What was your thought process in deciding to start a business in such a competitive industry?

I gave that a lot of thought. I put a lot of planning and research into it. Being such a competitive industry is intimidating, but helps you maintain focus.

 

What do you do to make sure that Nightlight Donuts is different from any other donut shop in Waco?

Our product and our people make us different. Product, all of our dough is crescent dough. People, we have four values for our business: 1) be kind 2) be individual 3) be exceptional 4) own it. Everything we do goes back to those values. We hit the jackpot with our staff!

 

Is there anything you would have done differently?

Yes. I completely over estimated the time I had available for starting the business.

 

What was it like starting a new business in the middle of a pandemic?

The week we broke ground on Nightlight Donuts was the same week everything started to shut down. It was an incredible amount of stress. We really didn’t know what to do. We kept going because I believed in our product and I believed in the Waco community.

 

Did being a student entrepreneur help prepare you for this venture?

There are so many things we did with Dapper Bear that we did differently with Nightlight Donuts.

 

How did studying entrepreneurship at Baylor prepare you to start your own business?

The real world experience that the Baylor entrepreneurship department provides is what prepared me the most.

 

What is the most important thing you’ve learned during this entrepreneurial journey?

You should resolve to not waste life.

 

What advice would you give to a Baylor student wanting to start a business while still in school?

Research like you’ve never researched before. If you feel like it can still work, then go do it.

 

Finish this sentence – entrepreneurship means to me…

Entrepreneurship means to me… adventure with purpose.


For the complete interview, please visit the Baylor Baugh Center YouTube page at https://bit.ly/3qIwboZ.

For more information about the John F. Baugh Center for Entrepreneurship & Free Enterprise, please visit our website at baylor.edu/business/entrepreneur/.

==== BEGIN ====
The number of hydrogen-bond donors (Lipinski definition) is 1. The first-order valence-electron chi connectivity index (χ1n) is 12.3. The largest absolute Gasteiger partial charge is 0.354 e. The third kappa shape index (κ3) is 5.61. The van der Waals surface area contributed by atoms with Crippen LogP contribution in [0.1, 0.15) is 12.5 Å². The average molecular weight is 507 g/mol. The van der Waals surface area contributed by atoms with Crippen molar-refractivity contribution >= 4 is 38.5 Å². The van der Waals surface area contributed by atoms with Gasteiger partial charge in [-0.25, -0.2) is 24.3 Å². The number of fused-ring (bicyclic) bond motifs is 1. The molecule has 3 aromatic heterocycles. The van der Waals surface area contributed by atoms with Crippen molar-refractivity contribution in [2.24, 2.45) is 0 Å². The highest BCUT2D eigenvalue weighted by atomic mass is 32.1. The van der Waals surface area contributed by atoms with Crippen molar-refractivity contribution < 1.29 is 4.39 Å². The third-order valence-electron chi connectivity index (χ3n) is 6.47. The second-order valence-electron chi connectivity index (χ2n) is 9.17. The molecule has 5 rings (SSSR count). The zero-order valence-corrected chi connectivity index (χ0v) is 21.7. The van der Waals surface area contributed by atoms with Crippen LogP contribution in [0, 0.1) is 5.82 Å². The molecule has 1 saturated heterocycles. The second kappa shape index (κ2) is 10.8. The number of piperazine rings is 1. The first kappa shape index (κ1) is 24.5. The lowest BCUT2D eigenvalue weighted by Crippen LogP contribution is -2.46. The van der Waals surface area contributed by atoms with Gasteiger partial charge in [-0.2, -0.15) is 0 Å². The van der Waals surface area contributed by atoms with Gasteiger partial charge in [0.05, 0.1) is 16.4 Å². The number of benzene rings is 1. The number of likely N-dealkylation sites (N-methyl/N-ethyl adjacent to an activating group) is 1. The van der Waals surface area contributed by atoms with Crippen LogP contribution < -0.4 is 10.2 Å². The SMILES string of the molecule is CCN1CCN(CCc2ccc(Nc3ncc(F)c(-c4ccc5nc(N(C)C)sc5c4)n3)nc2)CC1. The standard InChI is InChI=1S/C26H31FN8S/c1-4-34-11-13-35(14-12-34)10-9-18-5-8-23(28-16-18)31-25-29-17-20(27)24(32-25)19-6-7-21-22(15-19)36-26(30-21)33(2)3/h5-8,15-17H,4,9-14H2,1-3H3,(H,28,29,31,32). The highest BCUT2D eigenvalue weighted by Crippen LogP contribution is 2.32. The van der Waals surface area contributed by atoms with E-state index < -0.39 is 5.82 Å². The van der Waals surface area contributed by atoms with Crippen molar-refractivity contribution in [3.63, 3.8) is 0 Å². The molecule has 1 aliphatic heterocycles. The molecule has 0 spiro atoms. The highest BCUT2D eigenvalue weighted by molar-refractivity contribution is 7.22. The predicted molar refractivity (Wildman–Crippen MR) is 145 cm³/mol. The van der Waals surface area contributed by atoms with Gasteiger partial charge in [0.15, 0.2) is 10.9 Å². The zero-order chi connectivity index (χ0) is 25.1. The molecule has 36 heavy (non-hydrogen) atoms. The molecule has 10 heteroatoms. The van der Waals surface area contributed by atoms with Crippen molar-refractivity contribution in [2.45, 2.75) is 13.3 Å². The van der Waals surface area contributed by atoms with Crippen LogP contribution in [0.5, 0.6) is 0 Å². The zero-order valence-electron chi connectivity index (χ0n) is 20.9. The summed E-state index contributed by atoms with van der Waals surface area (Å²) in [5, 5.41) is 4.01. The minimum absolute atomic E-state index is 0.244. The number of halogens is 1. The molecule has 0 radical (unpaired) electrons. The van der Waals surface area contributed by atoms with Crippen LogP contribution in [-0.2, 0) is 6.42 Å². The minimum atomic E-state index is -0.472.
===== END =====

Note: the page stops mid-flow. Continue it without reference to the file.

Danielle Young, Revival Eastside Eatery


Work hard and be nice.

-Danielle Young


What would you like for lunch? If you’re feeling a sandwich, maybe the Weight of Glory or the Technicolor Dreamcoat. Or maybe the Golden Calf burger, but then there’s the Eve salad…

Those who have been to Revival Eastside Eatery on Elm Avenue in Waco are familiar with this unique menu. Revival Eastside Eatery has been around for about sixteen months and has made a big splash with it’s not-so-typical menu names and delicious food.

One would think that successfully opening a restaurant with an outside-the-box menu in an up-and-coming neighborhood the owner would have to be born and bred an entrepreneur. One would sorely be mistaken.

Danielle Young opened Revival Eastside Eatery with her husband, Travis, in the summer of 2019. Originally from North Carolina, Danielle and Travis moved to Waco in 2011 so she could attend Baylor. She received both her master and doctoral degrees in clinical psychology from Baylor. After falling in love with the city, the two decided to make Waco their home. Danielle soon took a role as Clinical Research Coordinator at Baylor while also seeing patients as a clinical psychologist serving children. Opening a restaurant wasn’t even a blip on their radar. 

Well, it wasn’t until it was.